While I was away this week, off on my first week of six weeks of vacation (two of which I will be teaching summer school creative writing to Junior High School kids), my 7:30 Wednesday class got together and did their own assignment: "What are your distractions, past and present?"
Ah, a good one.
My head is swimming with lists and lists of numbers, piles of defilements and possible ways that potential can turn into crud or credentials, all to be used against understanding suffering. Out in the heat of the Chicago afternoon I emerge covered in a thin sweat - from nervousness or sudden exposure to the heat, I cannot tell. Nervous about what? The Truth, with capitol letters? About confusion? Or about how my back aches because I haven't done this much sitting in weeks. Weeks of doing some sitting, 15 minutes here or there, but nothing like this, waiting for Khandro Rinpoche to burst silently into the room, pulling us all up by our egos and quietly conducting open heart surgery all while cradling us in loving kindness, one by one.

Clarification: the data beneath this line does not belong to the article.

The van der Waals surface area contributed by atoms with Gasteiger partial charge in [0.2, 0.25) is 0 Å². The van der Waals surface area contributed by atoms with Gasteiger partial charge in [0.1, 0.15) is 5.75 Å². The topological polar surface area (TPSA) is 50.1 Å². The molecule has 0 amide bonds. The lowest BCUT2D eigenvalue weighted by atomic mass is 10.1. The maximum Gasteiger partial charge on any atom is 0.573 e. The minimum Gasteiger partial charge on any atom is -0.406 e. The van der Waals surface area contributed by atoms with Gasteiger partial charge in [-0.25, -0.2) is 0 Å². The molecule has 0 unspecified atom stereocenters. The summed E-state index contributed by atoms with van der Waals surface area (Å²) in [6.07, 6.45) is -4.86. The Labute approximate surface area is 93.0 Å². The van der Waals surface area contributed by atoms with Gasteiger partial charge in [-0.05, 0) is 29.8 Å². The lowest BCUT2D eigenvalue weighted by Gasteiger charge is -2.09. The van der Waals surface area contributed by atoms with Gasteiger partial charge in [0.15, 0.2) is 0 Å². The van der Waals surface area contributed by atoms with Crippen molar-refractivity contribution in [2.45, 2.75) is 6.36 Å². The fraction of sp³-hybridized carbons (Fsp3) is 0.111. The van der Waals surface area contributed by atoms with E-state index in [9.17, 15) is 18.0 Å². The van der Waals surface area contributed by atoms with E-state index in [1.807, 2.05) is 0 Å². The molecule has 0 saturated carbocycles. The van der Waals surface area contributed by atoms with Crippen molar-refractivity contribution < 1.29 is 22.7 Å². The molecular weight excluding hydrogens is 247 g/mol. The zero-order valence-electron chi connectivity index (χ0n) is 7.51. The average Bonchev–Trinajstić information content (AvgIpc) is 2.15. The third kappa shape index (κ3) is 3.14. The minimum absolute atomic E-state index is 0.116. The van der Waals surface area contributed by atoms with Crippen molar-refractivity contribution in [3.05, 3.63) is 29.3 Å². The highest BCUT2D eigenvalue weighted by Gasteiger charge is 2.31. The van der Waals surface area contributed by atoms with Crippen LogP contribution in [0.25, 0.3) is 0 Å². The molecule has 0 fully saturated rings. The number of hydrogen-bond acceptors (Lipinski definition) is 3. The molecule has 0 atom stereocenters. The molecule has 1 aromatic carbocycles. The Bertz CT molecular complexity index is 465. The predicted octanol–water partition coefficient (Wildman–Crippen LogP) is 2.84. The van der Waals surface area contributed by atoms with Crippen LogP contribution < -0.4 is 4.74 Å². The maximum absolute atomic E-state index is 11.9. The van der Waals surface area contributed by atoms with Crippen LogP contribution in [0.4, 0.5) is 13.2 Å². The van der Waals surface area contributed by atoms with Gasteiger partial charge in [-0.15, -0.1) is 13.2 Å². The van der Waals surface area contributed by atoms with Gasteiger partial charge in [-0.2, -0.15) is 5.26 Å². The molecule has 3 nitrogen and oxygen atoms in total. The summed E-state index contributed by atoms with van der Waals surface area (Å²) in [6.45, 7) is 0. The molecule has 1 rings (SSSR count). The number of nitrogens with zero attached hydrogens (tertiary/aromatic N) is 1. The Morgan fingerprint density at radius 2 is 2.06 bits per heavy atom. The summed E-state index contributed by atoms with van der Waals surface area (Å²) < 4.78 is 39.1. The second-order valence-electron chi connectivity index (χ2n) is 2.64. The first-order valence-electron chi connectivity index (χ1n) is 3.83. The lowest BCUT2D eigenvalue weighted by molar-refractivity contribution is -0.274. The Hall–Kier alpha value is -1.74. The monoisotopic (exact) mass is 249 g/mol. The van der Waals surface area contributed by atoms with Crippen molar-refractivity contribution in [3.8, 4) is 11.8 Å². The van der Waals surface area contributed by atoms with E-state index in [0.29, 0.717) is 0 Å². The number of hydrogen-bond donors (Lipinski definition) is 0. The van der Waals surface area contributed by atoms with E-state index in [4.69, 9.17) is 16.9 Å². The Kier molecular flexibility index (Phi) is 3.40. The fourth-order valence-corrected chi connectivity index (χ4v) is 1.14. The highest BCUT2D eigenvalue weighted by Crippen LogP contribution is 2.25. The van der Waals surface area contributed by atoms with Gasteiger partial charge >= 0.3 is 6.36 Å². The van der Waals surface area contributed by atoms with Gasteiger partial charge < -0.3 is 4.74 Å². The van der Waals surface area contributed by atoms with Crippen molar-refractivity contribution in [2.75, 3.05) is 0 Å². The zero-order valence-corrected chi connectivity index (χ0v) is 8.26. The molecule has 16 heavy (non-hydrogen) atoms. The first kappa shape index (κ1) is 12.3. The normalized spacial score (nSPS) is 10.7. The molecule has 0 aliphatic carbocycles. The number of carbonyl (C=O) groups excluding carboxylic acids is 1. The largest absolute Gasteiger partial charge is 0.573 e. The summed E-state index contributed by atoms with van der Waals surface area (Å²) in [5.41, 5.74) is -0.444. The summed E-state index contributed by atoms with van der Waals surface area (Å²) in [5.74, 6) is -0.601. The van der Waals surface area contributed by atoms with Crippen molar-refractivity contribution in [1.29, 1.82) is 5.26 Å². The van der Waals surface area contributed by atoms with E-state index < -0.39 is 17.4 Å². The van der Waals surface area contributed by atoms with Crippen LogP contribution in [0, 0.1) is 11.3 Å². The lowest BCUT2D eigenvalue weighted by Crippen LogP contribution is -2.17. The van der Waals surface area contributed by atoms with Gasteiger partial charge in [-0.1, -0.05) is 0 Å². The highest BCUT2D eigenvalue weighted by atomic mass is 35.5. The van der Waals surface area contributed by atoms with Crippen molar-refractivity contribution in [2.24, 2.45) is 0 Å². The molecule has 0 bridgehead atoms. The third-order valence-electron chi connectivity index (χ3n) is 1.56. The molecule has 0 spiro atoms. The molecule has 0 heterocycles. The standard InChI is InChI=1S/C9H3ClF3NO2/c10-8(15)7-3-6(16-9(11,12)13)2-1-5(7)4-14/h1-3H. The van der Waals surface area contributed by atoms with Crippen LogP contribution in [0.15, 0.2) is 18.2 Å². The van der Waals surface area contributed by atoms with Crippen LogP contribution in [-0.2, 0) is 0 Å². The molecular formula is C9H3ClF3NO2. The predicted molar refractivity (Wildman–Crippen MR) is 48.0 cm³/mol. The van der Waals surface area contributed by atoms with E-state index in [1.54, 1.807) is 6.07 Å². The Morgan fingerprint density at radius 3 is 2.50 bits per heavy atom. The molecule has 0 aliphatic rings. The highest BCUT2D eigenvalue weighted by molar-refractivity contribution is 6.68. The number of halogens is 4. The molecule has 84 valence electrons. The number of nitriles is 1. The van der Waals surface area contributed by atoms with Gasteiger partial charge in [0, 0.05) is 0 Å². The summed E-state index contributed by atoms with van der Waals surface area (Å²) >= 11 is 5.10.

Being in the presence of such a teacher is both a distraction and also distracting, the pain of wanting to be close to her pulling me into my intimacy issues faster than any lover. How do I open my heart to what she is saying? What she is saying goes below even what she is saying, as Virginia noticed, so deep that even the way Rinpoche appears distracted for one moment (looking out the window at the passing bus) is mindful. Is that what one could work toward? Having distraction even itself be mindful?
Today she said the thing that just killed me, the thing that slayed me and I don't want to write about it, all I want to do is complain about how my back aches then go eat sushi in Chicago, watch some movie or tv series on tv and forget for just one night about dharma. But as Chogyam Trungpa Rinpoche said, again and again, there is no privacy, no place where the dharma does not rest, and so I am compelled to try and transmit what I heard in what she was saying...